(Mom, my brother, and I – he and I having never tried out snow before. I was HORRIFIED it was so pretty but so STINKING cold!)

My Mom and Dad moved us to Oregon when I was 4. My Aunt and Uncle had moved shortly before we did – so there was family. Other family followed eventually. It was pretty cool. I have the most amazing memories of the crazy costumes that Mom and my Aunt would put together for us at Halloween. Mom was so imaginative – and so NOT crafty.

Over the years our home was the place where all of the kids wanted to come and hang out. My parents were a major draw – they just had this knack of loving unconditionally. I have great memories of Vacation Bible School in the back yard, neighborhood hide and seek with as many as 50 kids from the neighborhood playing, day trips to the beach or Multnomah Falls or Champoeg Park.

Mom had this crazy little book – I wonder if I might have it stashed away somewhere – that had off the beaten path trips to take throughout Oregon. I think it was published in 1960 something. She planned – scrimping and saving along the way – amazing fun outings for us and as many cousins as we could cram in the car to go along with us.


(Mom with some of her grandchildren.)

From the time her first grandchild was born, Mom started planning the trips she was going to take – with a boatload of grandchildren in tow (but they had to be potty trained first) each year.

She’d pack as many as seven kids in the car – and drive from Oregon to Yosemite.

Or she’d take them on a cruise to Alaska.

Or she’d taken them to Disney World.

Or she’d take them to the Grand Canyon.

She was a really cool Grandma.

She was also my best friend, when it comes right down to it.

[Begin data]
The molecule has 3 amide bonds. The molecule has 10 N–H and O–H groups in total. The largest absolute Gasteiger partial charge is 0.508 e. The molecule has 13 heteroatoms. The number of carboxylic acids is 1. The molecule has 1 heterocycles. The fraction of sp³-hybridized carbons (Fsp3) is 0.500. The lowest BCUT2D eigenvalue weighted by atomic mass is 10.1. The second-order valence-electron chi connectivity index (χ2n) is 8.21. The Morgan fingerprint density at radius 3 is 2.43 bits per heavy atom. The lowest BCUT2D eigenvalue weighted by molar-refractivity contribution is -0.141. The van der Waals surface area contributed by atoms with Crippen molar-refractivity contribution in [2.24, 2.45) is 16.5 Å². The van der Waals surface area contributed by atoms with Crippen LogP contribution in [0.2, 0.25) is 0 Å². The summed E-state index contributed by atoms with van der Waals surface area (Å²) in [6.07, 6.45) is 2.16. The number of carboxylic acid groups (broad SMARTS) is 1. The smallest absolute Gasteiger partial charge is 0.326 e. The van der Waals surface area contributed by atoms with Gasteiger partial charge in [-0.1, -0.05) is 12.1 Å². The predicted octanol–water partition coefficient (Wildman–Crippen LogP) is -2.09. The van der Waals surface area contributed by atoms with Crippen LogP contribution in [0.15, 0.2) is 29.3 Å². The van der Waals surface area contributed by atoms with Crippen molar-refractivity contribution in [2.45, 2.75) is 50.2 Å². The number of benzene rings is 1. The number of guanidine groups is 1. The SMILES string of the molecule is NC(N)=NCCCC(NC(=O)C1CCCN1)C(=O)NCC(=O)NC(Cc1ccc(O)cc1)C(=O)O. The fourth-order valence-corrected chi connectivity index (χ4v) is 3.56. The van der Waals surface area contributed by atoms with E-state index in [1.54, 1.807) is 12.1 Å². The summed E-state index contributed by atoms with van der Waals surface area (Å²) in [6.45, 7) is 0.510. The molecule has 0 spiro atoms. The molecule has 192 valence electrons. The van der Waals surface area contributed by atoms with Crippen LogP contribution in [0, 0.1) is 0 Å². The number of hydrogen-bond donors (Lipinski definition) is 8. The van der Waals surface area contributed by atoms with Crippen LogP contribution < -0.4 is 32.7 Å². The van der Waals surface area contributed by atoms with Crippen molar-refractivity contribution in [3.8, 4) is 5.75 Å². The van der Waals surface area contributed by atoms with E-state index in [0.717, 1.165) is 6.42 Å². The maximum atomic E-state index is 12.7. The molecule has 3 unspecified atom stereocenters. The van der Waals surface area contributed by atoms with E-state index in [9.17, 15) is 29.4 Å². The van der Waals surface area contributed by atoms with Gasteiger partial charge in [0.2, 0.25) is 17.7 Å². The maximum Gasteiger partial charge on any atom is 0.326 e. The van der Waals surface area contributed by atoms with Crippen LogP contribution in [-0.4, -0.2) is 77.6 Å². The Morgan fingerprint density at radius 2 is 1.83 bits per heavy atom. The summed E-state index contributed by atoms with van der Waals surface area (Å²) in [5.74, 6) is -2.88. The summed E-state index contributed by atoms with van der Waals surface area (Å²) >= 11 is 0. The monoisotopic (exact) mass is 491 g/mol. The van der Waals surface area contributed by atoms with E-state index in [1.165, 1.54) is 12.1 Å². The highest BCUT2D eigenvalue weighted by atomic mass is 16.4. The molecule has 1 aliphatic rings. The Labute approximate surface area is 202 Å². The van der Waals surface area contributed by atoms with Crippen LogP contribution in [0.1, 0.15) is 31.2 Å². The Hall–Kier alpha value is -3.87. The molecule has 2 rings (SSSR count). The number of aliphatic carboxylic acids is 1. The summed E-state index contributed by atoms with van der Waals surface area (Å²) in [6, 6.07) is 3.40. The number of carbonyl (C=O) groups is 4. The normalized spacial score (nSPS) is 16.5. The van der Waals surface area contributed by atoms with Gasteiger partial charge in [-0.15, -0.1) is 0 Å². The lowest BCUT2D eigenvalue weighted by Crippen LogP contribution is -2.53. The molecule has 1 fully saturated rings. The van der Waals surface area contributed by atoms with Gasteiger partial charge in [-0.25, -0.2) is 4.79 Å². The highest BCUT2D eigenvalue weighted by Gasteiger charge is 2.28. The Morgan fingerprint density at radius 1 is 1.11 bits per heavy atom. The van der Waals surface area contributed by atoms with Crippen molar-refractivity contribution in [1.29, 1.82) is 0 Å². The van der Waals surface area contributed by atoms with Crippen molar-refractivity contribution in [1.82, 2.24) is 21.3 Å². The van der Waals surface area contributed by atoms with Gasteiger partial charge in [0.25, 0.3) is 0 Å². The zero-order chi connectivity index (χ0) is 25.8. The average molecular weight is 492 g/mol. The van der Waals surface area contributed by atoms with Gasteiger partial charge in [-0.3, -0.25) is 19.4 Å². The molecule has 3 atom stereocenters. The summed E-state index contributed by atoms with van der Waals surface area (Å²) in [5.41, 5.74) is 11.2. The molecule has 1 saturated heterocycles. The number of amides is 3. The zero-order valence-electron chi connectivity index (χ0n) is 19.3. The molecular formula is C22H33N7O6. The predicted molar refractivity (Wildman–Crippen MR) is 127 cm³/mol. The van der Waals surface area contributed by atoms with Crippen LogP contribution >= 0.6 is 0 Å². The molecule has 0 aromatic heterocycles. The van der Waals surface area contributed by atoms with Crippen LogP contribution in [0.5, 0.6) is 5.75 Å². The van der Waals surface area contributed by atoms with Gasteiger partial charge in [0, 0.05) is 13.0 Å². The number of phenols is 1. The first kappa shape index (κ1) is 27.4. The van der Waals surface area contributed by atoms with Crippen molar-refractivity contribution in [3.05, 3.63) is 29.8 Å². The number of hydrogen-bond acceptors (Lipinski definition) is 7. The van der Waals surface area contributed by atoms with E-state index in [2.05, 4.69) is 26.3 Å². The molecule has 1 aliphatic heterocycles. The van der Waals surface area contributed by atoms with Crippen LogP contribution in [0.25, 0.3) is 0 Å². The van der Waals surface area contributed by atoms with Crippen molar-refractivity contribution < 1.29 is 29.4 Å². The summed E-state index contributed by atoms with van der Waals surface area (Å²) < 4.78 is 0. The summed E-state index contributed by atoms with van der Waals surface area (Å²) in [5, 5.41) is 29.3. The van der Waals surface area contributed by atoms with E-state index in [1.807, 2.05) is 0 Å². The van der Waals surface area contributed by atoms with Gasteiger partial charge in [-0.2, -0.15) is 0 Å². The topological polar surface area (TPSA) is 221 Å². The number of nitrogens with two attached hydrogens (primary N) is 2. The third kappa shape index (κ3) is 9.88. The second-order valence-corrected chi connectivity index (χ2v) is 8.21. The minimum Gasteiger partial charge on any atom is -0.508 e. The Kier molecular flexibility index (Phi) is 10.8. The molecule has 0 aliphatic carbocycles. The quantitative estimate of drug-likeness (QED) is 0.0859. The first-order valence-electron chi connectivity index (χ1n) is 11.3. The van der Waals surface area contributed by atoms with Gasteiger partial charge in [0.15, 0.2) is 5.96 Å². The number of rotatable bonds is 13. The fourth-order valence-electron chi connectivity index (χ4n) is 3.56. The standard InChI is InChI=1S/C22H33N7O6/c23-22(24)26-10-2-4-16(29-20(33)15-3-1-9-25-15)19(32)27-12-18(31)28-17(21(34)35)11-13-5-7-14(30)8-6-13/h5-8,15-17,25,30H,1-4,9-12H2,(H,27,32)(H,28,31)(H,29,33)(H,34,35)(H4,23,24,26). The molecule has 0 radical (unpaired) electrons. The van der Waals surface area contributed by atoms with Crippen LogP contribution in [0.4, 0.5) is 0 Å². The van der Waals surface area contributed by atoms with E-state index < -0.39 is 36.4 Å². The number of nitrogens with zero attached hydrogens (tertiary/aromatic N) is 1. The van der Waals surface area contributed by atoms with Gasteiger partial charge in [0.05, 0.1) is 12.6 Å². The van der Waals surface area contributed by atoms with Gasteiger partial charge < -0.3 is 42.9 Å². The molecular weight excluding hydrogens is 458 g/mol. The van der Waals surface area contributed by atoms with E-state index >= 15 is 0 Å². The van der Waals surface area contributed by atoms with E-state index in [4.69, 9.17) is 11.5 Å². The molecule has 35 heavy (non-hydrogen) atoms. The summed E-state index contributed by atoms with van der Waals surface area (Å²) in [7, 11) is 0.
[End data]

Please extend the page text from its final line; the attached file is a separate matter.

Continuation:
It wasn’t always that way. We had our teenage angst kind of issues. But when my Dad was diagnosed as terminal, we went through a refining of sorts – becoming pals.

I believed that my Mom would live – well – pretty much until she was about 100. My Grandmother was certainly working toward that mark! I was convinced Grandma would live to 100 and then die of food poisoning – UGH! – the stuff she’d eat!

I never in a million years dreamed that they’d die just shy of a year of one another – or that the last months of Mom’s life would be marked by two debilitating forms of dementia – Lewy Body Dementia and Frontal Temporal Lobe Dementia. The FTLD is known to be associated with prolonged radiation exposure that occurred anywhere between 40 and 60 years prior to onset. Remember that acne treatment? Yeah.

Dementia sucks.

But it also has its moments of absolute hilarity.

One of these days I’ll share some of the hilarity. There are stories… LOTS of stories.

I really consider myself privileged to have been my Mom’s primary care giver. What a gift every single stinking moment was – even the sucky ones.

Cause you know what? I even miss the dementia version of Mom – not the real Mom. There were still glimpses of her – maybe shadows of who she had been – and I loved God more for each and every one of them.

I could go on and on – oh wait! – I’ve already done that! But let me close with one of my favorite dementia interchanges with Mom.

Toward the end when it was no longer safe to keep her at home with us, she lived in an assisted living memory care facility. I would go and visit her at least daily, sometimes more. One day she wasn’t feeling so great, she was lying in her bed, and when I walked in she held her hand out to me. I took her hand in mine and said, “Hi Mommy, how are you?”

“Not so good today.” She answered in her dementia sort of way.

“Oh yeah? How come?” I asked.

“Don’t know…” she answered – obviously distracted.

For a while she stared at me with quite a lot of concentration and consternation and I finally asked her, “Do you know who I am?”

She looked at me for a while, then took her index finger, tapped her lips, scrunched up her face a bit (which, if you know dementia patients – those facial muscles are not always so responsive!), and then said, “I’m not sure, but I think you must be a really, really good friend of mine.”